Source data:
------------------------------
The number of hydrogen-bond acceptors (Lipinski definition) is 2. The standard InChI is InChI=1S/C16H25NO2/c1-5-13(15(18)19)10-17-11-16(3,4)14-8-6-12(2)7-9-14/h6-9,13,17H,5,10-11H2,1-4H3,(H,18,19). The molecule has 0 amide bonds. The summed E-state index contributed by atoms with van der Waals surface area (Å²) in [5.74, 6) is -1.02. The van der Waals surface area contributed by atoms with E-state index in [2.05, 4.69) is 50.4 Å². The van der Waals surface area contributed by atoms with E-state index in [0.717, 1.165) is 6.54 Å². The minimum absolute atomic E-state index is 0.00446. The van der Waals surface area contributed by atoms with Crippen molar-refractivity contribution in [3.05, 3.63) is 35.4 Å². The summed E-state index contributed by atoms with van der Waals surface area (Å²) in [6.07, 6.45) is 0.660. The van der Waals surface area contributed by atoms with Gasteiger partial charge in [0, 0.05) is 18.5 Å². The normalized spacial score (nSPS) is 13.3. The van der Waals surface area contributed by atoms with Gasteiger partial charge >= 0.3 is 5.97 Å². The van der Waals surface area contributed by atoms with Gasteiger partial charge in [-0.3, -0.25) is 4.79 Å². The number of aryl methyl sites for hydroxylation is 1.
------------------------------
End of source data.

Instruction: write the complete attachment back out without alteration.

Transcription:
The number of hydrogen-bond acceptors (Lipinski definition) is 2. The standard InChI is InChI=1S/C16H25NO2/c1-5-13(15(18)19)10-17-11-16(3,4)14-8-6-12(2)7-9-14/h6-9,13,17H,5,10-11H2,1-4H3,(H,18,19). The molecule has 0 amide bonds. The summed E-state index contributed by atoms with van der Waals surface area (Å²) in [5.74, 6) is -1.02. The van der Waals surface area contributed by atoms with E-state index in [2.05, 4.69) is 50.4 Å². The van der Waals surface area contributed by atoms with E-state index in [0.717, 1.165) is 6.54 Å². The minimum absolute atomic E-state index is 0.00446. The van der Waals surface area contributed by atoms with Crippen molar-refractivity contribution in [3.05, 3.63) is 35.4 Å². The summed E-state index contributed by atoms with van der Waals surface area (Å²) in [6.07, 6.45) is 0.660. The van der Waals surface area contributed by atoms with Gasteiger partial charge in [0, 0.05) is 18.5 Å². The normalized spacial score (nSPS) is 13.3. The van der Waals surface area contributed by atoms with Gasteiger partial charge >= 0.3 is 5.97 Å². The van der Waals surface area contributed by atoms with Gasteiger partial charge in [-0.3, -0.25) is 4.79 Å². The number of aryl methyl sites for hydroxylation is 1.